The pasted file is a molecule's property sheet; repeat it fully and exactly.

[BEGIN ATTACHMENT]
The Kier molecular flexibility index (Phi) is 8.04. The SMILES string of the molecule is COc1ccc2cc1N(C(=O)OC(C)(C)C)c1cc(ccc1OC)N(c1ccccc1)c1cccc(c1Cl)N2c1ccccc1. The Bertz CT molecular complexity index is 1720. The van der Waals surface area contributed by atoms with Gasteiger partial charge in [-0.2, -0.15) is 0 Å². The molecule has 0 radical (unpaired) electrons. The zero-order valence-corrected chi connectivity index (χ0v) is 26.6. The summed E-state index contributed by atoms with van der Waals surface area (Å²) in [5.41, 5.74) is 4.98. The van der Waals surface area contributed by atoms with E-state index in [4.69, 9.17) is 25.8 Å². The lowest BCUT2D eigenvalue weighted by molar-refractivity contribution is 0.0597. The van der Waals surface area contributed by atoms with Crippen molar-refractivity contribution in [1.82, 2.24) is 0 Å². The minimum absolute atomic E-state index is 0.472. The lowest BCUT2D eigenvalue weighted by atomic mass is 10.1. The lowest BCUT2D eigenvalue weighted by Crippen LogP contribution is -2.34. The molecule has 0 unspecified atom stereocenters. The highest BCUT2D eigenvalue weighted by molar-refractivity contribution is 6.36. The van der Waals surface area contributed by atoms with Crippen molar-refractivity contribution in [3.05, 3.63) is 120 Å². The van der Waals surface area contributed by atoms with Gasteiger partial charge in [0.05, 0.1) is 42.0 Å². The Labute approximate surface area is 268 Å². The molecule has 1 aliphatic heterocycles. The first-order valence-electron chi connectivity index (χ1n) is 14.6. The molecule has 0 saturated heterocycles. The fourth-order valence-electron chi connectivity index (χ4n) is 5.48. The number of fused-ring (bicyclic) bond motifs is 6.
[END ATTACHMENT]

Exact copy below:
The Kier molecular flexibility index (Phi) is 8.04. The SMILES string of the molecule is COc1ccc2cc1N(C(=O)OC(C)(C)C)c1cc(ccc1OC)N(c1ccccc1)c1cccc(c1Cl)N2c1ccccc1. The Bertz CT molecular complexity index is 1720. The van der Waals surface area contributed by atoms with Gasteiger partial charge in [-0.2, -0.15) is 0 Å². The molecule has 0 radical (unpaired) electrons. The zero-order valence-corrected chi connectivity index (χ0v) is 26.6. The summed E-state index contributed by atoms with van der Waals surface area (Å²) in [5.41, 5.74) is 4.98. The van der Waals surface area contributed by atoms with E-state index in [4.69, 9.17) is 25.8 Å². The lowest BCUT2D eigenvalue weighted by molar-refractivity contribution is 0.0597. The van der Waals surface area contributed by atoms with Crippen molar-refractivity contribution in [1.82, 2.24) is 0 Å². The minimum absolute atomic E-state index is 0.472. The lowest BCUT2D eigenvalue weighted by atomic mass is 10.1. The lowest BCUT2D eigenvalue weighted by Crippen LogP contribution is -2.34. The molecule has 0 unspecified atom stereocenters. The highest BCUT2D eigenvalue weighted by molar-refractivity contribution is 6.36. The van der Waals surface area contributed by atoms with Crippen molar-refractivity contribution in [3.05, 3.63) is 120 Å². The van der Waals surface area contributed by atoms with Gasteiger partial charge in [0.05, 0.1) is 42.0 Å². The Labute approximate surface area is 268 Å². The molecule has 1 aliphatic heterocycles. The first-order valence-electron chi connectivity index (χ1n) is 14.6. The molecule has 0 saturated heterocycles. The fourth-order valence-electron chi connectivity index (χ4n) is 5.48. The number of fused-ring (bicyclic) bond motifs is 6.